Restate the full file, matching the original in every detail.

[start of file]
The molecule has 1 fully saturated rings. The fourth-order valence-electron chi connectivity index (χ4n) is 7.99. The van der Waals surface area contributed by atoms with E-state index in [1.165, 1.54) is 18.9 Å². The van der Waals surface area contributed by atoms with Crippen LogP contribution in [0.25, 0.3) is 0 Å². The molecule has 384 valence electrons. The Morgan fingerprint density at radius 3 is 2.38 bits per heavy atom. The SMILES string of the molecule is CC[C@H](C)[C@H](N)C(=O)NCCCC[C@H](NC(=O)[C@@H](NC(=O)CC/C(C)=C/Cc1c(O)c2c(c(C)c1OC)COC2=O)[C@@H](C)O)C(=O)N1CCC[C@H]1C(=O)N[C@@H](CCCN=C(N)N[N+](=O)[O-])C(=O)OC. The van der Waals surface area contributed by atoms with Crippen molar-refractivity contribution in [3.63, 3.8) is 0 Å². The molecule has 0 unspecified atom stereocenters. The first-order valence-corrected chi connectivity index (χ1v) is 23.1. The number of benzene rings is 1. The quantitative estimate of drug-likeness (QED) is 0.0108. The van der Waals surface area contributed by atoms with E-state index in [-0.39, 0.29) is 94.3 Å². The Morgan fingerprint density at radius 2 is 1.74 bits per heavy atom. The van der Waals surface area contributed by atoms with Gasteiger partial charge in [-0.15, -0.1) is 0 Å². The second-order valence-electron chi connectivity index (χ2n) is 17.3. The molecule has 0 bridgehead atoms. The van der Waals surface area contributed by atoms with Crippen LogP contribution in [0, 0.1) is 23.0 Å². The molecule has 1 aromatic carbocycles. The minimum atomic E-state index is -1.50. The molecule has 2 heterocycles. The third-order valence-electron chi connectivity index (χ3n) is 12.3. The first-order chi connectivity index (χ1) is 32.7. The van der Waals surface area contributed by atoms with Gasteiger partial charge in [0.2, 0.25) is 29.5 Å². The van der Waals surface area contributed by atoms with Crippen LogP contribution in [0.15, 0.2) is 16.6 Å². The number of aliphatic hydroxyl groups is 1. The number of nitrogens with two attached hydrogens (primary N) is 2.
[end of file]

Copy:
The molecule has 1 fully saturated rings. The fourth-order valence-electron chi connectivity index (χ4n) is 7.99. The van der Waals surface area contributed by atoms with E-state index in [1.165, 1.54) is 18.9 Å². The van der Waals surface area contributed by atoms with Crippen LogP contribution in [0.25, 0.3) is 0 Å². The molecule has 384 valence electrons. The Morgan fingerprint density at radius 3 is 2.38 bits per heavy atom. The SMILES string of the molecule is CC[C@H](C)[C@H](N)C(=O)NCCCC[C@H](NC(=O)[C@@H](NC(=O)CC/C(C)=C/Cc1c(O)c2c(c(C)c1OC)COC2=O)[C@@H](C)O)C(=O)N1CCC[C@H]1C(=O)N[C@@H](CCCN=C(N)N[N+](=O)[O-])C(=O)OC. The van der Waals surface area contributed by atoms with Crippen molar-refractivity contribution in [3.63, 3.8) is 0 Å². The molecule has 0 unspecified atom stereocenters. The first-order valence-corrected chi connectivity index (χ1v) is 23.1. The number of benzene rings is 1. The quantitative estimate of drug-likeness (QED) is 0.0108. The van der Waals surface area contributed by atoms with E-state index in [-0.39, 0.29) is 94.3 Å². The Morgan fingerprint density at radius 2 is 1.74 bits per heavy atom. The van der Waals surface area contributed by atoms with Gasteiger partial charge in [-0.15, -0.1) is 0 Å². The second-order valence-electron chi connectivity index (χ2n) is 17.3. The molecule has 0 bridgehead atoms. The van der Waals surface area contributed by atoms with Crippen LogP contribution in [0, 0.1) is 23.0 Å². The molecule has 1 aromatic carbocycles. The minimum atomic E-state index is -1.50. The molecule has 2 heterocycles. The third-order valence-electron chi connectivity index (χ3n) is 12.3. The first-order chi connectivity index (χ1) is 32.7. The van der Waals surface area contributed by atoms with Gasteiger partial charge in [0.2, 0.25) is 29.5 Å². The van der Waals surface area contributed by atoms with Crippen LogP contribution in [0.15, 0.2) is 16.6 Å². The number of aliphatic hydroxyl groups is 1. The number of nitrogens with two attached hydrogens (primary N) is 2.